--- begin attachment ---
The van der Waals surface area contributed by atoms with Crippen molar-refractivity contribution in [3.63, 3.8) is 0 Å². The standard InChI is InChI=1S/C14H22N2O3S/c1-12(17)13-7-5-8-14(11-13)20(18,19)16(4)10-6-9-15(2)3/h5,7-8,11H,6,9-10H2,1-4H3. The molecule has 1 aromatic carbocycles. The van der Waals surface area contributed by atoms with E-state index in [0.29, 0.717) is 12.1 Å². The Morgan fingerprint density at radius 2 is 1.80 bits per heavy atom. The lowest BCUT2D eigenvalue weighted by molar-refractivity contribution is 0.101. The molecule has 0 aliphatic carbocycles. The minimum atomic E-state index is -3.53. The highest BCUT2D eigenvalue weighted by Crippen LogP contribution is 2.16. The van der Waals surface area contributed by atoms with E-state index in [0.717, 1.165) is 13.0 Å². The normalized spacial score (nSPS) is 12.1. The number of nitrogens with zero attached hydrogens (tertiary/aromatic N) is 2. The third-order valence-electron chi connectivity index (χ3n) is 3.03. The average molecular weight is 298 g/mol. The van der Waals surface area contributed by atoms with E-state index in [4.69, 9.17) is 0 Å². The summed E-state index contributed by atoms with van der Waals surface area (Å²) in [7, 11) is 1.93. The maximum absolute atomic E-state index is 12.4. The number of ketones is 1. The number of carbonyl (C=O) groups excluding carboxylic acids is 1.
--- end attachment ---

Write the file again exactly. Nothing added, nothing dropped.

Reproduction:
The van der Waals surface area contributed by atoms with Crippen molar-refractivity contribution in [3.63, 3.8) is 0 Å². The standard InChI is InChI=1S/C14H22N2O3S/c1-12(17)13-7-5-8-14(11-13)20(18,19)16(4)10-6-9-15(2)3/h5,7-8,11H,6,9-10H2,1-4H3. The molecule has 1 aromatic carbocycles. The van der Waals surface area contributed by atoms with E-state index in [0.29, 0.717) is 12.1 Å². The Morgan fingerprint density at radius 2 is 1.80 bits per heavy atom. The lowest BCUT2D eigenvalue weighted by molar-refractivity contribution is 0.101. The molecule has 0 aliphatic carbocycles. The minimum atomic E-state index is -3.53. The highest BCUT2D eigenvalue weighted by Crippen LogP contribution is 2.16. The van der Waals surface area contributed by atoms with E-state index in [0.717, 1.165) is 13.0 Å². The normalized spacial score (nSPS) is 12.1. The number of nitrogens with zero attached hydrogens (tertiary/aromatic N) is 2. The third-order valence-electron chi connectivity index (χ3n) is 3.03. The average molecular weight is 298 g/mol. The van der Waals surface area contributed by atoms with E-state index in [4.69, 9.17) is 0 Å². The summed E-state index contributed by atoms with van der Waals surface area (Å²) in [7, 11) is 1.93. The maximum absolute atomic E-state index is 12.4. The number of ketones is 1. The number of carbonyl (C=O) groups excluding carboxylic acids is 1.